Sixty years before, everyone had ridiculed or outright condemned Amelia Bloomer's attempts to introduce female trousers.  Even as late as 1909, Paul Poiret could not persuade fashion conscious ladies to wear harem style pants.

Now they finally had their day. For the first time in history, the last Edwardian ladies started to experiment with trousers. Because of their daring, women today have the option between skirts or pantaloons, by whatever name!

Buy Edwardian Fashion Paper Dolls

Chart your way through the two decades of the Edwardians with these paper dolls.

More About the Edwardians on Wizzley

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If you thought hacking was a new phenomenon, then you haven't met Nevil Maskelyne! LulzSec's great-grandfather exposed Marconi.
It's been called the first 'true' Olympic Games. But the 1908 event in London is known more for its controversies than its sporting achievements.
Updated: 03/16/2014, JoHarrington
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JoHarrington on 08/07/2012

Victorian ladies weren't at all fashionable without a 'wasp' waist. That's where the corset came from. They just got tighter and more torturous, as time went on.

Glad that you didn't live then?

Mira on 08/07/2012

I really enjoyed your article, and loved that image with the internal organs under a corset. I never visualized it that way: scary stuff. And yes, no wonder they were fainting all the time! How crazy this whole tight corset thing was. Poiret looks daring with his tube dresses, but as you say, he just picked up the style of a previous era. But then, I'm wondering, when exactly got this corset get to be so tight, what were the influences?

JoHarrington on 07/22/2012

That would absolutely own! We should look up how to contact them and ask about it!

Kari on 07/21/2012

Mythbusters. We must get them on it. :|

JoHarrington on 07/21/2012

Hi Kari

Yes, it is utterly horrific to imagine having to wear those corsets; and I'm very glad that trousers came into fashion in the end. I'm wearing my jeans right now.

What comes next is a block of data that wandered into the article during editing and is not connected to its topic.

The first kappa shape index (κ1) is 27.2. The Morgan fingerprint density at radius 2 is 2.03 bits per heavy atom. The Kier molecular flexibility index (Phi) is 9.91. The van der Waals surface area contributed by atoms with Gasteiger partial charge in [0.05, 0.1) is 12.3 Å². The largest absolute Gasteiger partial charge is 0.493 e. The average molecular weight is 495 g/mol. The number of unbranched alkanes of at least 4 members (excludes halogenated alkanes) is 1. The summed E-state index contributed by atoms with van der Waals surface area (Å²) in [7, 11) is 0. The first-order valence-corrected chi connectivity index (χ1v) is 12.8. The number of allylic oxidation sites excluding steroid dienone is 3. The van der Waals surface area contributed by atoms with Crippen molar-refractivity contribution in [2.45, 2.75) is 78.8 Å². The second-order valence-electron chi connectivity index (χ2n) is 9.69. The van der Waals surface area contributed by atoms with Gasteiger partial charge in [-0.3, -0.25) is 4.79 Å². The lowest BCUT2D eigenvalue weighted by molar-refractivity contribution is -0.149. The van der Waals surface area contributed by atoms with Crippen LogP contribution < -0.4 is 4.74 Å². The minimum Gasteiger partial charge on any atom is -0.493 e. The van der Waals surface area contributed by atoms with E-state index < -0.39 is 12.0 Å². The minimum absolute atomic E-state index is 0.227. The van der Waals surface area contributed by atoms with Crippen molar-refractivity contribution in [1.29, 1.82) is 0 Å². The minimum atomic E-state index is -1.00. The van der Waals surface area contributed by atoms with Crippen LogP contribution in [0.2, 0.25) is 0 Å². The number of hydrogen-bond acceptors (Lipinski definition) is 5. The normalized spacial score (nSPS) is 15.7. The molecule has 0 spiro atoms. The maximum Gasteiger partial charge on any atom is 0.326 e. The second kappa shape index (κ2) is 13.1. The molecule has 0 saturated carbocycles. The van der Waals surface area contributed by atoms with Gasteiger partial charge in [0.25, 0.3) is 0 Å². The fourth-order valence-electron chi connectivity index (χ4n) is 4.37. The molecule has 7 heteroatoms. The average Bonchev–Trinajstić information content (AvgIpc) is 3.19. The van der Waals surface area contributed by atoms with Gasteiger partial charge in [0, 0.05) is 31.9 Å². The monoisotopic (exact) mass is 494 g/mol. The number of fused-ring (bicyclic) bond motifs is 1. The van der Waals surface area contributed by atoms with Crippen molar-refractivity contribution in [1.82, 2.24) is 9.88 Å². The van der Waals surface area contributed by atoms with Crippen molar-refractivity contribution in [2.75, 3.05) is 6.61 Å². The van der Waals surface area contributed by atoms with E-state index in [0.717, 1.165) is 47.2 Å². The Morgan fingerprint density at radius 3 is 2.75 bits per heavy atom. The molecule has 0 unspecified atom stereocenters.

It's an interesting theory that they were bullet-proof. I can't think who'd volunteer to find out though!

Kari on 07/21/2012

This was really interesting.

I remember reading that during the big s-corset craze women sometimes had their lower ribs removed to help with the size. Horrifying.

I also remember my drama teacher saying when he used to be a union stage manager, he helped make some outfits for women who were prostitutes in some play (I forget which). He made them by hand the old fashioned way. He said they were so tight he honestly wouldn't be surprised if they were a bit bulletproof. I can't imagine trying to live with something like that on me all the time.

I'm super glad those lades were daring enough to try out trousers/pants. I only own one skirt and am glad that's all. Kudos to them.

JoHarrington on 07/15/2012

My friends and I were looking at 15" using a tape measure. You think you know how big 15" is, but it doesn't hit home until you've actually seen it in a circle. My waist is twice that!

Some of my ancestors had a haberdashery shop. They would have been selling these things!

Ragtimelil on 07/14/2012

Fascinating. I don't think my ARM would fit in 15 inches....But this is my grandmother's era. I remember her in tight curls and print sundresses. But she must have worn some of these styles too.

JoHarrington on 07/13/2012

I feel quite honoured by that! Thank you for bookmarking this page. <3

Jasmine on 07/13/2012

What a great wizz! I love it! Saved for future reference :)